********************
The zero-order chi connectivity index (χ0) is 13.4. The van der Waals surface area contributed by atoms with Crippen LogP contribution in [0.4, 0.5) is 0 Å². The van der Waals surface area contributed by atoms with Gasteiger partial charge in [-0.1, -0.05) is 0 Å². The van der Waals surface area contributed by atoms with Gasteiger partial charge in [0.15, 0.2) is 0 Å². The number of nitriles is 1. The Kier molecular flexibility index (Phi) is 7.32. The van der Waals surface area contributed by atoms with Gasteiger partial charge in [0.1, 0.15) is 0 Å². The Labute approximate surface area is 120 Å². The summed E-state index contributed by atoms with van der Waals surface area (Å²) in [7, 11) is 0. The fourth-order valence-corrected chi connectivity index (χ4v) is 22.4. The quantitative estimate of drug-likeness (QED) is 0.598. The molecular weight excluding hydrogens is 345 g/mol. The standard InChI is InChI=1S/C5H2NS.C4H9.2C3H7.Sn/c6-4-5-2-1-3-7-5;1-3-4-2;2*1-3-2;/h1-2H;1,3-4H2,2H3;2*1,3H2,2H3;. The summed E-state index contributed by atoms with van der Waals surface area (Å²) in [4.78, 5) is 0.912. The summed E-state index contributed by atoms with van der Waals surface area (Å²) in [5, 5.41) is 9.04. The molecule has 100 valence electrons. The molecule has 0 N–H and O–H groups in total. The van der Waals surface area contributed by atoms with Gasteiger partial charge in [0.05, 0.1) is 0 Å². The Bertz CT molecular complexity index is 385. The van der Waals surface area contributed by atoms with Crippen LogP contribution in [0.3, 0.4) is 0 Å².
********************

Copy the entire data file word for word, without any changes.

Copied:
The zero-order chi connectivity index (χ0) is 13.4. The van der Waals surface area contributed by atoms with Crippen LogP contribution in [0.4, 0.5) is 0 Å². The van der Waals surface area contributed by atoms with Gasteiger partial charge in [-0.1, -0.05) is 0 Å². The van der Waals surface area contributed by atoms with Gasteiger partial charge in [0.15, 0.2) is 0 Å². The number of nitriles is 1. The Kier molecular flexibility index (Phi) is 7.32. The van der Waals surface area contributed by atoms with Gasteiger partial charge in [0.1, 0.15) is 0 Å². The Labute approximate surface area is 120 Å². The summed E-state index contributed by atoms with van der Waals surface area (Å²) in [7, 11) is 0. The fourth-order valence-corrected chi connectivity index (χ4v) is 22.4. The quantitative estimate of drug-likeness (QED) is 0.598. The molecular weight excluding hydrogens is 345 g/mol. The standard InChI is InChI=1S/C5H2NS.C4H9.2C3H7.Sn/c6-4-5-2-1-3-7-5;1-3-4-2;2*1-3-2;/h1-2H;1,3-4H2,2H3;2*1,3H2,2H3;. The summed E-state index contributed by atoms with van der Waals surface area (Å²) in [4.78, 5) is 0.912. The summed E-state index contributed by atoms with van der Waals surface area (Å²) in [5, 5.41) is 9.04. The molecule has 100 valence electrons. The molecule has 0 N–H and O–H groups in total. The van der Waals surface area contributed by atoms with Gasteiger partial charge in [0.05, 0.1) is 0 Å². The Bertz CT molecular complexity index is 385. The van der Waals surface area contributed by atoms with Crippen LogP contribution in [0.3, 0.4) is 0 Å².